What no doubt sounded like a crazy idea—majoring in beachcombing psychology—is starting to crystallize, isn’t it? I mean, you could easily branch off into a study of collectors of all sorts. Let’s be real, beachcombers (and in case it wasn’t clear, I include myself in this esteemed group) are borderline hoarders. I’d be shocked to meet a fellow enthusiast who doesn’t have WAY more shoreline treasures than they could possibly ever need. (Honestly, do we really need any?) Need, no. Want, yes. Want, want, want. I wonder too if beachcombers are looking to put some order into a chaotic world. Think of the mess that is a wrack line, the clutter and confusion of a shell pile, and the jumble of loot in a collector’s bag. I would argue that many beachcombers get as much of a charge out of cleaning, sorting, classifying, and displaying their treasures as they do finding them in the first place. Hoarders who like order could be yet another branch of psychological study!
As I strolled Florida’s southwest beaches, I found myself considering personality parallels, metaphors, deeper interpretations of the beachcombing obsession. Am I a “grass is always greener” person? Do I seek that which cannot be found? What am I really hoping to find, anyway? Do I have wants and needs that aren’t being filled? Are they fillable? Is it beach treasure I seek, or am I really looking for an escape? Perhaps I’m just in search of something beautiful, unique, and special.
Some of these are unanswerable questions, in spite of psychology’s best efforts. Did I mention that beachcombers might also carry unrealistic expectations and sometimes find themselves disappointed by a less than stellar haul? All-too-often, this is a fitting description for me—an overachiever, perfectionist, type-A person setting unattainable goals and beating myself up when I inevitably fail to meet them. Perhaps beachcombing is yet another exercise in futility? Boy, that sounds grim. Time to change the narrative (Can a leopard change its spots? What would the psychologists say?).
So, after my strange interaction with grumpy shell guy, I decided to walk differently on this trip. (Sorry to say, I still crunched some shells underfoot!) I continued to walk the magnificent Gulf Coast beaches for hours and hours, and I certainly took home some great finds. Only this time, my neck didn’t hurt quite as much as it usually does. Rather than only looking down, I looked up, I looked right, I looked left, and I stopped to look back. Sometimes I walked long stretches only looking within. I reminded myself to be kinder to my finds, to hold fast to some of the shards and shells that have been broken in one way or another by life. There is so much beauty in the journey that led to their flaws. There are, no doubt, a lot of psychological metaphors to be explored here! For those of us who partake, beachcombing feeds our souls in some way. There is beauty to be found everywhere. In Sanibel, I discovered that it’s less about figuring out where to look and more about recognizing it when you see it and accepting it as it is, barnacles and all.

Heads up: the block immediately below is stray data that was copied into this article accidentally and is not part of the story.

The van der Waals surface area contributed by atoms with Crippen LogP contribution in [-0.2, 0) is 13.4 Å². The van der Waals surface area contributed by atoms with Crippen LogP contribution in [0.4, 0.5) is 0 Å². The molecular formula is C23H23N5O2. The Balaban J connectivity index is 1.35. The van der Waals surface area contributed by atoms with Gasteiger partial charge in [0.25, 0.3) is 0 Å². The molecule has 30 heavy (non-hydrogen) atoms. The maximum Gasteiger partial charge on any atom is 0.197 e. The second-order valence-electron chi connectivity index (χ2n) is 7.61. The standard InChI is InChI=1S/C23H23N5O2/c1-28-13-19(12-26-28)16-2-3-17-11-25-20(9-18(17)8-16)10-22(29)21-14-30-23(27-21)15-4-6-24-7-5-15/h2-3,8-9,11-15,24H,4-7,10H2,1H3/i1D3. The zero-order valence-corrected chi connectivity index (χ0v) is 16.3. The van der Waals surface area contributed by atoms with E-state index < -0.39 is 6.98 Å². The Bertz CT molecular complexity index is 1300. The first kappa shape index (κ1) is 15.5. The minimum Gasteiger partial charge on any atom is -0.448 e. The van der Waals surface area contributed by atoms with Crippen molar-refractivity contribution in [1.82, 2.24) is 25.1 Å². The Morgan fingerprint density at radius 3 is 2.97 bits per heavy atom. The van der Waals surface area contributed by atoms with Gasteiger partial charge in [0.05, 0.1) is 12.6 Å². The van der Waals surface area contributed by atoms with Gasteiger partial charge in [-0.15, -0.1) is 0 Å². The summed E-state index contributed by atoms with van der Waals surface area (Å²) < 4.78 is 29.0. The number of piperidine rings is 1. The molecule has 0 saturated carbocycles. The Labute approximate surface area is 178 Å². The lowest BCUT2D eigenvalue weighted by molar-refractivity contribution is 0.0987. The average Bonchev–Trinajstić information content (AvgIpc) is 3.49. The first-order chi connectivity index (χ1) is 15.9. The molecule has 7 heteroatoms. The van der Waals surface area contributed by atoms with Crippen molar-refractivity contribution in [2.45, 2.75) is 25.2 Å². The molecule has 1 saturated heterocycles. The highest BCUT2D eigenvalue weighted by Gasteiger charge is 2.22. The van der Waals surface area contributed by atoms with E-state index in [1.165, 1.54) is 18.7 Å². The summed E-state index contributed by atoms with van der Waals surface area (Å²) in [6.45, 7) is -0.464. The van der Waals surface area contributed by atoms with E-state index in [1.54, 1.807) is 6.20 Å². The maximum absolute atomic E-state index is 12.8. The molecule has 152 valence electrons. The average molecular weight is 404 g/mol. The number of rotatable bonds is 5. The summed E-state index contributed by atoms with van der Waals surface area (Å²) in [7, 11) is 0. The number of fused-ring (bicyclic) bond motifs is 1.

This article appeared in the Beachcombing Magazine November/December 2022 issue.
Learn more about seashells
Learn more about identifying shells, the history of seashell collecting, great shelling beaches, and the lives of the animals who make the shells we find on the beach. Articles ›
No live shelling: Be sure shells are empty and sand dollars, sea stars, and sea urchins are no longer alive before you bring them home.
All so so true.. this me! Thank you for putting it right out there front and center!